I have been reluctant to weigh in on the recent discussions dealing with electricity demand and related topics because such topics are way beyond my experience. However, a recent New York Times article highlighted one topic that has come up in our discussions—energy conservation—that I found fascinating. The article points out that the residential demand for electricity per household in the U.S. rose steadily from 1970 to about 2010, but then began to decline.
A primary reason given for the decline, cited in both the NYT article and in more detail by an energy economist from UC Berkley? The large-scale switch to more efficient light bulbs.
The catalyst for the switch was 2007 Congressional legislation mandating efficiency standards for bulbs. When the second phase of that legislation takes effect next year, only compact fluorescent and LED bulbs will meet the standards. LED bulbs use up to 85 percent less electricity than traditional bulbs and can last up to 25 years. And, as with most new technology, the price has come down as it has been more widely accepted.
This is a good example of government-set standards that have spurred a new industry, reduced costs for consumers, and conserved energy, with only minor disruptions.
Graphic source: I-95 Corridor Coalition
From a purely economic perspective, the ideal system for funding road and highway improvements would be a Mileage Based User Fee (MBUF) in which motorists would pay in direct proportion to which they use the public road network. Charging for road usage would incentivize Virginians to drive less, thus reducing both congestion and carbon emissions. Plus, an MBUF (also known as a Vehicle Miles Driven tax) would replace Virginia’s increasingly antiquated and jury-rigged system of transportation funding that relies on retail and wholesale gasoline taxes, sales taxes, motor vehicle registrations, and other revenue sources that transfer wealth from low-mileage drivers to high-mileage drivers.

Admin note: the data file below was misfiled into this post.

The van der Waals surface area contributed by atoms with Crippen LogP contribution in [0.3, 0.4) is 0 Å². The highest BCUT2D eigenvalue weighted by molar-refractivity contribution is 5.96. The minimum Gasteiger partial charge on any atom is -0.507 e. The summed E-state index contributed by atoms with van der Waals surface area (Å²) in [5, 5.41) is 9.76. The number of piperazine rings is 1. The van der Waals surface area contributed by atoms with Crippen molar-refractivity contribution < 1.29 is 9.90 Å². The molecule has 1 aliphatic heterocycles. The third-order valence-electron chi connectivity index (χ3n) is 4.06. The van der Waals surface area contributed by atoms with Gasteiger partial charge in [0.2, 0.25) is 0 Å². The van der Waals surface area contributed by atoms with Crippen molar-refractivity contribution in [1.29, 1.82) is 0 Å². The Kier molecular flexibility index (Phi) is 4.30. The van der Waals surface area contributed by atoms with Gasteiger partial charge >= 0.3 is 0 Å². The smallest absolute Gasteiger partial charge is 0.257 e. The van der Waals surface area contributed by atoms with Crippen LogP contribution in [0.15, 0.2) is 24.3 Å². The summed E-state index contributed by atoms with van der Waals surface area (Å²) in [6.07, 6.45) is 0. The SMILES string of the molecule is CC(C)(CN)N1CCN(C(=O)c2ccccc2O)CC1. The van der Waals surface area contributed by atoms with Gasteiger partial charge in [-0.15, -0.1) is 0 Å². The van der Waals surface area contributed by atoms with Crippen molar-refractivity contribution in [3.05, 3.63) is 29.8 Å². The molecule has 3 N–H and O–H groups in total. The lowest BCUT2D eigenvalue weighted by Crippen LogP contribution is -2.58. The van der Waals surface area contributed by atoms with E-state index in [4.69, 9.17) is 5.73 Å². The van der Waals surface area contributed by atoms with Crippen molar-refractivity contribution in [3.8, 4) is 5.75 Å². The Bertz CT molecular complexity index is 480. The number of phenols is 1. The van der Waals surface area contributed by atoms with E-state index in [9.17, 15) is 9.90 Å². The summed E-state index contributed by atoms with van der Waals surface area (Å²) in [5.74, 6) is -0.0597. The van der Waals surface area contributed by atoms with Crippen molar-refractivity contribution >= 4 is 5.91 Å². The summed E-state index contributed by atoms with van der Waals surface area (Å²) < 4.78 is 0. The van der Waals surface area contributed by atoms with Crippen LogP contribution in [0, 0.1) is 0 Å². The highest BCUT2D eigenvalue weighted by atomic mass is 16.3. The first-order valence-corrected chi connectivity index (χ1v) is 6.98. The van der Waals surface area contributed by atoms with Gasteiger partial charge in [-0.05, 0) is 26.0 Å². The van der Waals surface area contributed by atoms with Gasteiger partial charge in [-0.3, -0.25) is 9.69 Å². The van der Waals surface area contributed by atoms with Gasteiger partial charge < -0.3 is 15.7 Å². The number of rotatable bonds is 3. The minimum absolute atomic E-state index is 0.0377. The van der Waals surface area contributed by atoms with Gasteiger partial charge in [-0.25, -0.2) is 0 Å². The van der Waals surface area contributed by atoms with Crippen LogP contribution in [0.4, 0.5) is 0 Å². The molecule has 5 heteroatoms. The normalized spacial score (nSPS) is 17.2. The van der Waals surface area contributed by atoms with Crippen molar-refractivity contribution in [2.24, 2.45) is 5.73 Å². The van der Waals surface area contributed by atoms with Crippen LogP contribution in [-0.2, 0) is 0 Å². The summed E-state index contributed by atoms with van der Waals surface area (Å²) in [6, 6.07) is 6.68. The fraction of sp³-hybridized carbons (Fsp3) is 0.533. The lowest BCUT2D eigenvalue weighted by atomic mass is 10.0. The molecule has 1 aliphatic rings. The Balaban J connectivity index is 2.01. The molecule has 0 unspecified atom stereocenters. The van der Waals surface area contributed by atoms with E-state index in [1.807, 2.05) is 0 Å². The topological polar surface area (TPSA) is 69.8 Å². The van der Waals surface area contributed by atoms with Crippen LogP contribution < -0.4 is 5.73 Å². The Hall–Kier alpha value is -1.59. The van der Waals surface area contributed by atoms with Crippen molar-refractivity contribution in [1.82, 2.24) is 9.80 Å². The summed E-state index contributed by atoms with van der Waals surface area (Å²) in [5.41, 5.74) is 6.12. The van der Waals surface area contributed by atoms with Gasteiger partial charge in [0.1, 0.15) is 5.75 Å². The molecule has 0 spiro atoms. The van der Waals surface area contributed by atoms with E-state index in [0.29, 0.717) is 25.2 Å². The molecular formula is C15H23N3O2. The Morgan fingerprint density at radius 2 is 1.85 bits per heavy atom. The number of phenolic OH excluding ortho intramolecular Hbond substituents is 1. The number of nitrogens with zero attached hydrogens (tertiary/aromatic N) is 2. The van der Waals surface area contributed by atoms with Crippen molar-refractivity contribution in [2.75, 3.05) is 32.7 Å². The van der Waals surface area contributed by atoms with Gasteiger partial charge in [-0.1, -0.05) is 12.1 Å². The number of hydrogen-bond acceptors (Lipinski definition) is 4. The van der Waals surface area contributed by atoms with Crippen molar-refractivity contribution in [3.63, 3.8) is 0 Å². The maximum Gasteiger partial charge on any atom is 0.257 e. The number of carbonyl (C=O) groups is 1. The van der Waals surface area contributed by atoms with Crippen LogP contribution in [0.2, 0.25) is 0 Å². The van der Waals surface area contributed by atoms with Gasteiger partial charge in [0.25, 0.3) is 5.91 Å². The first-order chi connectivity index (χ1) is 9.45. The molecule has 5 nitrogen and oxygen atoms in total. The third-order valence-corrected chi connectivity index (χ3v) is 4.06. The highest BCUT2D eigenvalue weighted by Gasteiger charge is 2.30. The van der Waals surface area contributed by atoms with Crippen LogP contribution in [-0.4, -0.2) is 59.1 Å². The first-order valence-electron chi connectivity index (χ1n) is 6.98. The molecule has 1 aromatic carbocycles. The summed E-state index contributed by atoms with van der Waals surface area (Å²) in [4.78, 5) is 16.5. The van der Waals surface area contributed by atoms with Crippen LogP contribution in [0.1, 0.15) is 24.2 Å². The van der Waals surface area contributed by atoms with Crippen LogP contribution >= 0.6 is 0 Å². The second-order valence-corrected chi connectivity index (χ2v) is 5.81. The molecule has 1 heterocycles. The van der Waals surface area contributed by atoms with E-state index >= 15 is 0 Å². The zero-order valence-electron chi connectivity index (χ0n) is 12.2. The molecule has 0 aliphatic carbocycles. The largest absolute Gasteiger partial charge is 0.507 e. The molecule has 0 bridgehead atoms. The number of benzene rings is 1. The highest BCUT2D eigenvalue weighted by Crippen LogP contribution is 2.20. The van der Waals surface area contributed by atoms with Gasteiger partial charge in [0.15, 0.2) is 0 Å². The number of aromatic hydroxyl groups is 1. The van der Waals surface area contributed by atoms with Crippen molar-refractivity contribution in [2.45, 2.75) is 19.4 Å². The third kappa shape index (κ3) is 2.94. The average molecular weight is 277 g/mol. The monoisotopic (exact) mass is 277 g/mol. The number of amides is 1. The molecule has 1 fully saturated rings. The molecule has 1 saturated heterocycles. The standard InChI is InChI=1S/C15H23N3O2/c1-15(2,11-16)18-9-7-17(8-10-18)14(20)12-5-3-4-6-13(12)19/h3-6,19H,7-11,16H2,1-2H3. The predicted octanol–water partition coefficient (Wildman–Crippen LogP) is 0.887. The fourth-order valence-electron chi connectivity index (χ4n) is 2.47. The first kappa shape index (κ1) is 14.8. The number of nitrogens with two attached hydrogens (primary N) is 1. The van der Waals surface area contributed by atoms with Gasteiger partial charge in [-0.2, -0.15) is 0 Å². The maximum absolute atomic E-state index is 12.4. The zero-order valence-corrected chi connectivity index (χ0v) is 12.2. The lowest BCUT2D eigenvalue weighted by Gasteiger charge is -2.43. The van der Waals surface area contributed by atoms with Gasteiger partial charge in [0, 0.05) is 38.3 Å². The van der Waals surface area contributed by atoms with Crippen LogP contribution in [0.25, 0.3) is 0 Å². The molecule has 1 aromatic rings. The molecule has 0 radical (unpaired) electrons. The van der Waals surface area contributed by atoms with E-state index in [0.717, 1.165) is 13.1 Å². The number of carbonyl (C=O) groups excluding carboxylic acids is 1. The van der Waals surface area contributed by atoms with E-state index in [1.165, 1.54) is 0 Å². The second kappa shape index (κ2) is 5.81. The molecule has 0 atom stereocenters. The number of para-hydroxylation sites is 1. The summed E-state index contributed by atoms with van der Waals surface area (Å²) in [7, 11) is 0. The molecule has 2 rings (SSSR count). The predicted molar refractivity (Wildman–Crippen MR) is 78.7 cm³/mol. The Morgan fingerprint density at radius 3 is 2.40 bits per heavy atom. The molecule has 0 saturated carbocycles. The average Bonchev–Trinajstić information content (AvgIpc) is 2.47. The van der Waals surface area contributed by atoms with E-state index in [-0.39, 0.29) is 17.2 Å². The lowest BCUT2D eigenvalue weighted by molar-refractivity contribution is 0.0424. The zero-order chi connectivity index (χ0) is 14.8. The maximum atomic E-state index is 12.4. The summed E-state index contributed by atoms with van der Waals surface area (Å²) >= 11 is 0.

Aside from the fact that such a system would create winners and losers, which would complicate a political implementation, the idea of a VMT tax has been beset by practical issues. How would the technology work and how much would it cost to administer? How could peoples’ privacy be protected? And how does one account for inter-state travelers — if Virginia couldn’t collect the tax from out-of-staters using state roads and highways, would such a system unfairly burden Virginia taxpayers?
But the idea is gaining new respectability. The I-95 Corridor Coalition, a partnership of more than 100 state transportation agencies, toll authorities, and public safety organizations, is exploring the feasibility of establishing MBUFs. If Virginia converted its 22.39 cents-per-gallon gasoline tax and 26.08-cents-gallon diesel tax to an MBUF on a revenue-neutral basis, it would have to charge 1.02 cents per mile. (That compares to the IRS mileage tax allowance of 58 cents per mile.) Continue reading